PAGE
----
For a long period of time, we have been training our system to recognize texts that characterize the different types. The system, Typealyzer, can now by itself find features that distinguishes one type from another. When all features, words and sentences, are statistically analyzed, Typealyzer is able to guess which personality type the text represents.

Typealyzer concluded that I fit into the category: INTJ – The Scientists.  The people that fit into this type are individualistic, long-range thinkers.   They are intellectually curious and daring, but might be physically hesitant to try new things.  Frankly I am very, very curious about the world around me.  I consider myself a students of life, but contrary to what Typealyzer says, I’m not afraid to physically try anything new – not at all.   Ok, except for swimming with sharks – never.  Take a look at the screen shots.

I'm a Scientist

My question is, how would you use these tools to improve your blogs, writing style, or find out what makes you tick?  I’d love to hear you thoughts.

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Web 3.0 Roundtable With Sramana Mitra

I’m a big fan of Sramana Mitra, who is considered by many to be an expert on  Web 3.0.  On Oct 21st I had the pleasure of attending the Web 3.0 Roundtable given by Sramana.  The hour-long webinar was an online product strategy roundtable featuring Sramana Mitra and using Dimdim‘s open source web conferencing platform. During the session, entrepreneurs pitched Sramana their product ideas in a 3-minute presentation. She reviewed the material in real-time and provided 3-minutes of feedback on each plan.

Here is some background on Sramana.

As an entrepreneur CEO, Sramana founded three companies: Dais (Off-shore Software Services), Intarka (Sales Lead Generation and Qualification Software; VC: NEA) and Uuma (Online Personalized Store for selling clothes using Expert Systems software; VC: Redwood). As strategy consultant, Sramana has consulted with over 75 companies, spanning from large public companies and private startups. Her current focus, is primarily in the realms of Web 3.0 and Enterprise 3.0, and related infrastructure.

Sramana is also the author of Entrepreneur Journeys, Volume One (2008). This book presents an intimate glimpse into the world of technology start-ups through candid conversations with a dozen of the most innovative practitioners of our time. Offering readers an inside view of how to navigate an entrepreneurial path, Sramana synthesizes candid conversations with her own incisive analysis, to create a unique set of case studies.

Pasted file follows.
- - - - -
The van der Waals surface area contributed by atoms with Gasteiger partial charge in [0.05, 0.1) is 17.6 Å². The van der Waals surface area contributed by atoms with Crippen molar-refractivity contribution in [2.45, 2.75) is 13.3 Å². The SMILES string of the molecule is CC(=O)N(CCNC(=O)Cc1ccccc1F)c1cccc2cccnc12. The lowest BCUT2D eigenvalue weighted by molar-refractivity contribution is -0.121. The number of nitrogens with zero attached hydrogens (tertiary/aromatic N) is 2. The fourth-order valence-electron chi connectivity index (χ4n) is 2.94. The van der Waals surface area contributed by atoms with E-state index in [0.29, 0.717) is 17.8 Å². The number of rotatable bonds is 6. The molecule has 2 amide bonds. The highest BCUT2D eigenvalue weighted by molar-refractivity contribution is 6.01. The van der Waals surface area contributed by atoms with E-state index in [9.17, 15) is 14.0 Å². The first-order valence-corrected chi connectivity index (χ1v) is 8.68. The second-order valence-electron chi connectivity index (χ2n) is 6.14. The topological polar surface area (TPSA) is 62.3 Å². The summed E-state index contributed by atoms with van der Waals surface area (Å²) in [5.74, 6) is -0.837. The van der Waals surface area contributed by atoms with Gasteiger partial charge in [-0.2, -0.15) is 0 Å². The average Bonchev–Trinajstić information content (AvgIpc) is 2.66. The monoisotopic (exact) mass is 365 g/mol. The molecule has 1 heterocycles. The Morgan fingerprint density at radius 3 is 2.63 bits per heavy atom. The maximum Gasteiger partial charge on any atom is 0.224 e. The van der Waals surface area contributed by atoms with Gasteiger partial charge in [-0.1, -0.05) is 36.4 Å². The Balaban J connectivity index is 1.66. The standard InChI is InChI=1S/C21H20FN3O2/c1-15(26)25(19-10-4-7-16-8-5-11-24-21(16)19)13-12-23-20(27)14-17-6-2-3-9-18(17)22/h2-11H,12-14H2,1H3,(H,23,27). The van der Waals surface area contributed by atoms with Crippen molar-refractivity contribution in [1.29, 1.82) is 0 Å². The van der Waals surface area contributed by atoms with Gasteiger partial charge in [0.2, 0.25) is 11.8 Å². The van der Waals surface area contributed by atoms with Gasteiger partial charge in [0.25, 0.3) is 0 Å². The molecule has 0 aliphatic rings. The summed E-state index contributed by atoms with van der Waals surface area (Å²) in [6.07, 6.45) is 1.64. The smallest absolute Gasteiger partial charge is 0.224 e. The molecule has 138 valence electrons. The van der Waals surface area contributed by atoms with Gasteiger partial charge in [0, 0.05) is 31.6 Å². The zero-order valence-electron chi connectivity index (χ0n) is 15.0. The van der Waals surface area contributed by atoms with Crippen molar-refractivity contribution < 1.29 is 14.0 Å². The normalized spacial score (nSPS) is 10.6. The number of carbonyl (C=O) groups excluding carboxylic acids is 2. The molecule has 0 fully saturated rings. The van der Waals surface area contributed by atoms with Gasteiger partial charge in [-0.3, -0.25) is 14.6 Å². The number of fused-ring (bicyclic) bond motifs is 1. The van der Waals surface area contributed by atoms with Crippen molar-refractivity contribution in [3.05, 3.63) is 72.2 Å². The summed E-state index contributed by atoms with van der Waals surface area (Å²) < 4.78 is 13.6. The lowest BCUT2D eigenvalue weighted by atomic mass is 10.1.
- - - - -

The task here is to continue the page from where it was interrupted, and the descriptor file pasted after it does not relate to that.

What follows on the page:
Sramana displayed her vast knowledge of entrepreneurship and business during the roundtable.  She advised each participant with great feedback – sometimes good and sometimes bad.  Her two primary criticisms were:

  • to think about the customer/client and remember the product or service should focus on value-adding
  • what differntiates your product from other existing products/services

Here is a link to the video: http://tinyurl.com/5gasms

My students (in the business management course that I teach) and I attended the roundtable; and they throughly enjoyed it. I used the roundtable as a learning experince for myself, and for my students by  having each student pitch me their ideas for their final project, which is a business plan.


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Introduction to Web 3.0 a Free Course: Day Four

Today we are going to explore varying perceptions of web 3.0.  Below is a collection several interesting articles and videos from experts: Tim O’Rielly, Nicholas Carr and Kevin Kelly on the subject of web 3.0.  It’s interesting to see the Web 3.0 from three different perspectives.

Tim ORielly

Tim O'Reilly

Today’s 3.0 Nonsense Blogstorm, by Tim O’Rielly

I find myself particularly irritated by definitions of “Web 3.0” that are basically descriptions of Web 2.0 (i.e. new forms of collective intelligence applications) that justify themselves as breakthroughs only by pretending that Web 2.0 is somehow about ajax, mashups, and other client side technologies.

Read the full article here.

Nicholas Carr

Nicholas Carr

What is Web 3.0?, by Nicholas Carr

Here we are, halfway through 2007, and we still don’t have a decent commonly-held definition of Web 2.0 and already we have competing definitions of the Web’s next generation. Or do we? I think that the apparent conflict between the two definitions may in fact be superficial, arising from the different viewpoints taken by Schmidt (an applications viewpoint) and the Semanticists (a communications viewpoint).